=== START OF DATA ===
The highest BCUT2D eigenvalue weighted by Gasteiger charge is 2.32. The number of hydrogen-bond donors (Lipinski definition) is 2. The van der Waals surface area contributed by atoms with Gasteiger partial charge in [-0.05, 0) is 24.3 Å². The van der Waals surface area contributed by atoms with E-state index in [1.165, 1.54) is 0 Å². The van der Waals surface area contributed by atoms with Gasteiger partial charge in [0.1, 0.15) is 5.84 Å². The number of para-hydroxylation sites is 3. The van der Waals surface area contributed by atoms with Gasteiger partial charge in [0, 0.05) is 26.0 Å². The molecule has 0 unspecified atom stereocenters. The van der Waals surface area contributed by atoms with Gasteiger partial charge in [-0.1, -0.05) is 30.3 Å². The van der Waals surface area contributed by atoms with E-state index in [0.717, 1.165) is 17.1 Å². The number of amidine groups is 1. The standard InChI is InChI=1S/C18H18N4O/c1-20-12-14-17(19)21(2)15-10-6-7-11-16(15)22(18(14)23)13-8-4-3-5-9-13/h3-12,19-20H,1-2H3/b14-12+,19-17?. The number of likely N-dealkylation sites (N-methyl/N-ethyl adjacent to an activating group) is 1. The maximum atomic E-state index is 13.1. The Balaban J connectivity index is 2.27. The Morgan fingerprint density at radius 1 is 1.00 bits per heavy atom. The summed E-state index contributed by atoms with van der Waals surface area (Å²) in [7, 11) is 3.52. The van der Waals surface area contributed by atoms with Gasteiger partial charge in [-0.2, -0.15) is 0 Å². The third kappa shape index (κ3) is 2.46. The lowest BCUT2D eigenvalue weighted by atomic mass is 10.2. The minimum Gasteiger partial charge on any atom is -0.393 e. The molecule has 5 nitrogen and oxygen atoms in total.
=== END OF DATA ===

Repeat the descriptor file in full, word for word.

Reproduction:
The highest BCUT2D eigenvalue weighted by Gasteiger charge is 2.32. The number of hydrogen-bond donors (Lipinski definition) is 2. The van der Waals surface area contributed by atoms with Gasteiger partial charge in [-0.05, 0) is 24.3 Å². The van der Waals surface area contributed by atoms with E-state index in [1.165, 1.54) is 0 Å². The van der Waals surface area contributed by atoms with Gasteiger partial charge in [0.1, 0.15) is 5.84 Å². The number of para-hydroxylation sites is 3. The van der Waals surface area contributed by atoms with Gasteiger partial charge in [0, 0.05) is 26.0 Å². The molecule has 0 unspecified atom stereocenters. The van der Waals surface area contributed by atoms with Gasteiger partial charge in [-0.1, -0.05) is 30.3 Å². The van der Waals surface area contributed by atoms with E-state index in [0.717, 1.165) is 17.1 Å². The number of amidine groups is 1. The standard InChI is InChI=1S/C18H18N4O/c1-20-12-14-17(19)21(2)15-10-6-7-11-16(15)22(18(14)23)13-8-4-3-5-9-13/h3-12,19-20H,1-2H3/b14-12+,19-17?. The number of likely N-dealkylation sites (N-methyl/N-ethyl adjacent to an activating group) is 1. The maximum atomic E-state index is 13.1. The Balaban J connectivity index is 2.27. The Morgan fingerprint density at radius 1 is 1.00 bits per heavy atom. The summed E-state index contributed by atoms with van der Waals surface area (Å²) in [7, 11) is 3.52. The van der Waals surface area contributed by atoms with Gasteiger partial charge in [-0.2, -0.15) is 0 Å². The third kappa shape index (κ3) is 2.46. The lowest BCUT2D eigenvalue weighted by atomic mass is 10.2. The minimum Gasteiger partial charge on any atom is -0.393 e. The molecule has 5 nitrogen and oxygen atoms in total.